Trees, repurposed

Local arborist turns old trunks and limbs into handcrafted furniture

No doubt about it, the Tackle Box Bar & Grill is the place to be this month. To their credit, I was over there last week, just before Chico Breaks the Record took over in April, and I was floored by the renovations.

For those who haven’t been there—or haven’t been in a while—the whole place has gotten a makeover. The stage has moved from just inside the windows to the far right wall; a nice, large dance floor sits in front of it; and surrounding that dance floor are beautifully crafted wooden tables. If you look even more closely, you’ll see more wooden tables in the eatery area, complete with stools, that have clearly been handcrafted.

It should be noted that the rest of the bar tables and stools have been revamped, too, so this sure isn’t last year’s Tackle Box. (Don’t worry, they still have the same delicious fish ’n’ chips and peanuts in the shell—just toss ’em on the ground. Fun!)

But I digress. The wooden tables and chairs were what really drew my attention, and I had to find out who had done such beautiful, usable works of art. The answer: Scott McMillan, certified arborist and owner of McMillan Tree Service.

When it comes to trees, McMillan is no joke. He’s worked with them for 28 years, he told me, and has owned his own business trimming, shaping, milling and removing them for 20 of them. It wasn’t until recently that he decided to do something with those felled trees.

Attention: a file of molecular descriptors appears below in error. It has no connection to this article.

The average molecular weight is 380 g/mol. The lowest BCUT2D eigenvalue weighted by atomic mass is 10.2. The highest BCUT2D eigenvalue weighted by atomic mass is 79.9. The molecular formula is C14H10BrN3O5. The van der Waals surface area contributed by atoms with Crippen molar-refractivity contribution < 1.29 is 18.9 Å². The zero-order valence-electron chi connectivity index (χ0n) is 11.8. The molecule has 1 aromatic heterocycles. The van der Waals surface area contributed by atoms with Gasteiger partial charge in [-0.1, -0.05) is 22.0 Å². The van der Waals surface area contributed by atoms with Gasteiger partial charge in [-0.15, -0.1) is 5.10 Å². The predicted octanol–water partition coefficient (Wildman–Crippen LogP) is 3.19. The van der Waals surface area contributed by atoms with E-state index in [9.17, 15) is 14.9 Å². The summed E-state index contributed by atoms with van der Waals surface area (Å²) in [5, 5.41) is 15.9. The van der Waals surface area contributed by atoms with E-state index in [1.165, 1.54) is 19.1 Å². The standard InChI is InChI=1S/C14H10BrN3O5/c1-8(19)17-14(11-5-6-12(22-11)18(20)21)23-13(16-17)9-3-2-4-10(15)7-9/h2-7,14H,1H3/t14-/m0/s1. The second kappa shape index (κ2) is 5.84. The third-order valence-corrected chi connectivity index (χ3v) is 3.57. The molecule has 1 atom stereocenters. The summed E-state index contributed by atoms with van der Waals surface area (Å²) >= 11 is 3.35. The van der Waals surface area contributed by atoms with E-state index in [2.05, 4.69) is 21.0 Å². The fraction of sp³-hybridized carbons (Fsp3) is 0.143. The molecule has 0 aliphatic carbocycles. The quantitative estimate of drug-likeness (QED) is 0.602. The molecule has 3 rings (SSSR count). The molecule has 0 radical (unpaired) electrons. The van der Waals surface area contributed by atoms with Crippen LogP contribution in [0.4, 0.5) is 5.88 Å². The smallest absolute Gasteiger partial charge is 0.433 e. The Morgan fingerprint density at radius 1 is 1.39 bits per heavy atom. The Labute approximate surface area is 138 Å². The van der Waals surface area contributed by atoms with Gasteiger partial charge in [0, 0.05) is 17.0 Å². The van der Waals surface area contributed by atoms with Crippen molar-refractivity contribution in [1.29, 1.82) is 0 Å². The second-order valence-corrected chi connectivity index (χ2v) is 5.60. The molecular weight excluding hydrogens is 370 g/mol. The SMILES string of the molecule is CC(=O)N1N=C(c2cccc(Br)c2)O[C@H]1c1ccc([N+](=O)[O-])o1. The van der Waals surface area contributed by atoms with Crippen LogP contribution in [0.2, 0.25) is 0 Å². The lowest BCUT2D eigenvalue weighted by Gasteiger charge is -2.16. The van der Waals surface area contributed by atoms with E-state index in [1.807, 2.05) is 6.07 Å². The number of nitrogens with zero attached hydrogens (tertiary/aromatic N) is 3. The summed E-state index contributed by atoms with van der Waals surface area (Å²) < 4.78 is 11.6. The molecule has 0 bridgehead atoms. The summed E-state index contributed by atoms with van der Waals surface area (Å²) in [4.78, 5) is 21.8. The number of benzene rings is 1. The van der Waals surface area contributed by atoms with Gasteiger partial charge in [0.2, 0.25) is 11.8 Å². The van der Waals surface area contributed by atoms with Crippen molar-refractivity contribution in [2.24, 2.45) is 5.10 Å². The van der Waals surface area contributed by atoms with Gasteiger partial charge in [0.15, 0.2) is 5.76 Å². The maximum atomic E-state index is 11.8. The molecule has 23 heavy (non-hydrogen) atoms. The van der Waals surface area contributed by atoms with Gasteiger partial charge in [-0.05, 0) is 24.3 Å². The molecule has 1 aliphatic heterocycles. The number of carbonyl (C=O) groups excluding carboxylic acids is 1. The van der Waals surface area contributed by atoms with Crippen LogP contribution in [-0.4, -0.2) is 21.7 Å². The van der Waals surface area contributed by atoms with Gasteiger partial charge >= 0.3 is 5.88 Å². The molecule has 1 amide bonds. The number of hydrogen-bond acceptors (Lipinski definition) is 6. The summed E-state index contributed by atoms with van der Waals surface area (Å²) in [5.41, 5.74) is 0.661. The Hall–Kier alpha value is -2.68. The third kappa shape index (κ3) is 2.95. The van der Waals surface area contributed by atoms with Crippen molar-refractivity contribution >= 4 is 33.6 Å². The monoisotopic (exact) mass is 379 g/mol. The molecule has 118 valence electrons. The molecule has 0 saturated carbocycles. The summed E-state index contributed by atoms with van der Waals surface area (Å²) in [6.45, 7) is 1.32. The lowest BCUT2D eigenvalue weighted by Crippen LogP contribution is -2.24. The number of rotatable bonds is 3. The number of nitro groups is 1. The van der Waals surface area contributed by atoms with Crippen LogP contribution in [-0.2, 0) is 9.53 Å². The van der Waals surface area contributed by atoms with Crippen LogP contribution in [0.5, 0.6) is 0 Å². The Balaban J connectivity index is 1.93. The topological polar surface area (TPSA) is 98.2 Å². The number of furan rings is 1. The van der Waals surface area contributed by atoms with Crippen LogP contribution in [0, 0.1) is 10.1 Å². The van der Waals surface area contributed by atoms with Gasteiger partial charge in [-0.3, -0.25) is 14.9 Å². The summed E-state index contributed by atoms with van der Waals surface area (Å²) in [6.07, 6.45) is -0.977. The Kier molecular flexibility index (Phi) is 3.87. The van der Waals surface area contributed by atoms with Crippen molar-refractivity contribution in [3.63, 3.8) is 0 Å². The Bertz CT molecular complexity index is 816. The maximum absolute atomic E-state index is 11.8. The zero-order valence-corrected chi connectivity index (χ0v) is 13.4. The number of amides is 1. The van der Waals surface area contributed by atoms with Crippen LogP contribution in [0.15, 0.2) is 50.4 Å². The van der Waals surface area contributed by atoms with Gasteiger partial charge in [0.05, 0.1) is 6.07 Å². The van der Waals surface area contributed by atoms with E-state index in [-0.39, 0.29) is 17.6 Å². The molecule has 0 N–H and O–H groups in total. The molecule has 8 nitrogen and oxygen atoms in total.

“Instead of chipping it up and making garbage out of it, I try to make it go full circle,” he said. “Now when I cut a tree, it’s an opportunity to make something out of it.”

Don’t get him wrong, though. He doesn’t like cutting down trees. “I try to salvage every one I can,” he said. “But sometimes you have to make a decision.”

He’d done small projects using wood before, he said, and he’d always gotten compliments on them. Now he’s opening a separate business, called Creative Reclaimed Woods, where he can take the waste from his tree service and turn it into something nice.

“I’m able to use the wood we take out of the urban forest and try to put it back into people’s homes around here,” McMillan said, an air of satisfaction in his voice.

I returned to the Tackle Box this week, during Monday’s blackout no less, and the place was completely packed. Kudos to everyone who’s keeping the music alive, generators and all. Seeing his tables lined with people, covered in pints and overflowing baskets of frog’s legs, was satisfying—and I didn’t even make the darn things. But knowing they came from local trees that had to be cut down, and that they were cut and sanded and crafted with love, added just a little bit of magic to the room.

Check out McMillan’s work by stopping by the Tackle Box, or visit (he said the site will be up sometime this week).